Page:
Because we like and care for these characters, it is smart to build a narrative where the basics of the story come out of personal stakes for the main ensemble. Lettie has never been a highlight character for the series, and Michelle Rodriguez continues to give one of the weaker performances in the cast (though when opposite Vin Diesel, with whom she shares strong chemistry, she can be quite effective), but since we care about Dom and his crew, we are naturally invested in and understand their need to find and help her, leading to a remarkable number of truly effective emotional beats along the way. The larger threat posed by the villain is not relevant to these characters – apart from Hobbs, they are not counter-terrorist agents, and do not need to be – but in a time when so many blockbusters forget the importance of a personal connection between the characters and the story (and all the action that ensues), it is refreshing to see Furious 6 organically build stakes the way it does.
Only then, after all, can truly great action be created, because if we do not care about the characters or their goals, what reason is there to give a damn about the set pieces? Furious 6, like Fast Five before it, understands how awe-inspiring character-centric action can be, and if anything succeeds even more wildly than its predecessor. I quite frankly thought nothing could ever top Vin Diesel taking out an army of police officers with a massive, multi-ton safe chained to the back of his car, but Furious 6 matches or surpasses the sheer audacity and thrill-factor of that sequence several times over. Director Justin Lin may be better than anyone else right now at building vast, multifaceted set pieces, and with each film, he just grows more and more ambitious in the number of moving pieces and interconnected elements he wishes to string together. Logic dictates he must surely bite off more than he can chew one day, but Furious 6 seems to indicate that there is no action-based feat he cannot conquer, no matter how ridiculous the material becomes.
And make no mistake, Furious 6 is as over-the-top as it gets. The amount of on-screen property damage is a wonder to behold, and the climax, which takes place on the longest runway ever constructed, may break new ground in how much destruction action heroes can dish out without attaining superpowers. Yet it all works beautifully – especially that climax, which immediately enters the pantheon of all-time great set pieces – because Lin’s grasp on the basics of action direction is second to none. His mastery of time and spatial relations is flawless, his cinematography clear and fluid, and his editing, while fast, never comes across as unnecessarily choppy, but directly in tune with whatever speed and rhythm the set piece requires. Lin never loses track of what each character is doing, even when there are many important players doing many important things, and he tackles every fight sequence, car chase, or outbreak of “vehicular warfare” – as Bridges’ character puts it – with a positively blinding amount of energy and enthusiasm.
When a director this skilled crafts action this insane with actors this engaged, the results are simply magical. Every major set piece is bursting with applause-worthy moments of set-up and pay-off (see this film with a big, rowdy audience if you can), and each builds steadily in insanity, always one-upping itself and never coming up short. Most importantly, the action plays heavily off the characters, using them not just as bodies for mayhem, but taking care to build each beat around their unique skills and abilities, and more often than not helping to fulfill the direction of their individual arcs. This is why character matters so much to the series – if we do not care about the characters outside the car chases, we sure as hell cannot invest in them when they get behind the wheel. But if the groundwork has been laid effectively, and the action takes advantage of everything that has been put in place, the results are proportionally invigorating. Furious 6 understands this as well as any modern blockbuster – better, probably, than most – and in its own way, when it is at its most ludicrous and exhilarating, what it offers is nothing short of great filmmaking.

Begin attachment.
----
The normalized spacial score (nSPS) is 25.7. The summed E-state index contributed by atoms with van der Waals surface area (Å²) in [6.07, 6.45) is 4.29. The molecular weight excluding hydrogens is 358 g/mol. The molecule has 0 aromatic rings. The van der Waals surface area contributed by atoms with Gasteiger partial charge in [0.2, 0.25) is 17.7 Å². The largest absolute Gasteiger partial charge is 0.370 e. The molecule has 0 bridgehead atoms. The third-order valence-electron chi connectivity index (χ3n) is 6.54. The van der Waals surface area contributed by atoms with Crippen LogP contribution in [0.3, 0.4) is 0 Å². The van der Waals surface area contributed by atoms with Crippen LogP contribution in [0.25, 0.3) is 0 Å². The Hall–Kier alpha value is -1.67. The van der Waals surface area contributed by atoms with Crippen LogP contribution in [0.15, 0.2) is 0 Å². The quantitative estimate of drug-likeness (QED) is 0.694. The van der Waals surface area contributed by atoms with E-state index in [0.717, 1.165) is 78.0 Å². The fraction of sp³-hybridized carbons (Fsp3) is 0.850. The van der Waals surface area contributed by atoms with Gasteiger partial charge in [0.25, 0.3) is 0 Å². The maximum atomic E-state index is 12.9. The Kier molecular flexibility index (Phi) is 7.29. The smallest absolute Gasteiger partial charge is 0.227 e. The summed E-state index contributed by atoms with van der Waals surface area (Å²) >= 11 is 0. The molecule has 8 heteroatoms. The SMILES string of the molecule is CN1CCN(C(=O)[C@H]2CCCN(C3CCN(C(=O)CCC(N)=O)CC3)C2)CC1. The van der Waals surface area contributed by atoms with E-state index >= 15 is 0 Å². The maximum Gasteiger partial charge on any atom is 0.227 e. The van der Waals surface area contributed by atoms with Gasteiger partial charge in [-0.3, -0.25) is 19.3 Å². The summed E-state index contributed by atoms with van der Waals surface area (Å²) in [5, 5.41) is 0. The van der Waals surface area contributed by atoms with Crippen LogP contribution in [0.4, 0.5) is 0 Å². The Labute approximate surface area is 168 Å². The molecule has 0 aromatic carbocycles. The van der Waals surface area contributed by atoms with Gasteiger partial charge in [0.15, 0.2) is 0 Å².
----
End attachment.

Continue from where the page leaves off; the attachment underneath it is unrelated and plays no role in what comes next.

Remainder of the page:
Heresy, you say? Maybe, but the value of experience a film provides – whether the ultimate goal is to make us look at the world in new and different ways or to simply have fun – stems directly from the quality of work being done in front of and behind the camera. And when all is said and done, what Furious 6 offers to those desiring a transcendently entertaining slice of blockbuster cinema is absolutely top notch. I remember walking out of Fast Five two years ago feeling utterly weightless, so giddy and drunk off the crazed, manic energy of the film and so utterly in love with every last action and character beat that I thought for sure the franchise had peaked. Yet I walked out of Furious 6 feeling the exact same way, giggling to myself like a lunatic as I processed the sheer insanity of what I just saw.
Cinema can fill us with nearly every emotion under the sun, but in my experience as a film critic, I have found that joy – true, simple, profound, unadulterated pleasure – can come in a variety of packages, but is inevitably one of the hardest to capture, and one of the most rewarding when it hits us at full force. This is what Fast & Furious 6 accomplishes, and this is what makes it and the series it belongs to a valuable part of the modern cinematic landscape. Is it high art? No. Does that make it critically worthless? Absolutely not. What this series offers is special. What this sequel achieves is rather remarkable. It masters the unmistakable speed and ferocity of an endlessly enjoyable action classic, and all the wildly fun and entertaining possibilities contained therein.